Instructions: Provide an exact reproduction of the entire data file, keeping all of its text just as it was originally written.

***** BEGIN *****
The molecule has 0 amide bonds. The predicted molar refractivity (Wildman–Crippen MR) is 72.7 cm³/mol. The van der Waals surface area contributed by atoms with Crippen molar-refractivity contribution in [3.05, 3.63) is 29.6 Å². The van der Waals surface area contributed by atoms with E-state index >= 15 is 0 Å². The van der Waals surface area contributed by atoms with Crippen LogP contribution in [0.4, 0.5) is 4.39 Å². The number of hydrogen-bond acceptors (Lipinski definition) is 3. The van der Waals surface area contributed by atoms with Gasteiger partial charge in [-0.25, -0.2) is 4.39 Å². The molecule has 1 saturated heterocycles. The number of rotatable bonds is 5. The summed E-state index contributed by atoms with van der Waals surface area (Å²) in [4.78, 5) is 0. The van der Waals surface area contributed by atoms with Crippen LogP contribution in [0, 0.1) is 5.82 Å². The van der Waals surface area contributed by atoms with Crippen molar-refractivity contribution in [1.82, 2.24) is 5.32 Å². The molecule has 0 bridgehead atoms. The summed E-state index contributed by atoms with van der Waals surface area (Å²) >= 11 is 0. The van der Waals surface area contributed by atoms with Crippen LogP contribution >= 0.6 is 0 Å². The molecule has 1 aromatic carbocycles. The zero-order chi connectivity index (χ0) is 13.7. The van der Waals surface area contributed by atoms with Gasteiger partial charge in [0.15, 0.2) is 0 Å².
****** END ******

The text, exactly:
The molecule has 0 amide bonds. The predicted molar refractivity (Wildman–Crippen MR) is 72.7 cm³/mol. The van der Waals surface area contributed by atoms with Crippen molar-refractivity contribution in [3.05, 3.63) is 29.6 Å². The van der Waals surface area contributed by atoms with E-state index >= 15 is 0 Å². The van der Waals surface area contributed by atoms with Crippen LogP contribution in [0.4, 0.5) is 4.39 Å². The number of hydrogen-bond acceptors (Lipinski definition) is 3. The van der Waals surface area contributed by atoms with Gasteiger partial charge in [-0.25, -0.2) is 4.39 Å². The molecule has 1 saturated heterocycles. The number of rotatable bonds is 5. The summed E-state index contributed by atoms with van der Waals surface area (Å²) in [4.78, 5) is 0. The van der Waals surface area contributed by atoms with Crippen LogP contribution in [0, 0.1) is 5.82 Å². The van der Waals surface area contributed by atoms with Crippen molar-refractivity contribution in [1.82, 2.24) is 5.32 Å². The molecule has 0 bridgehead atoms. The summed E-state index contributed by atoms with van der Waals surface area (Å²) >= 11 is 0. The van der Waals surface area contributed by atoms with Crippen LogP contribution >= 0.6 is 0 Å². The molecule has 1 aromatic carbocycles. The zero-order chi connectivity index (χ0) is 13.7. The van der Waals surface area contributed by atoms with Gasteiger partial charge in [0.15, 0.2) is 0 Å².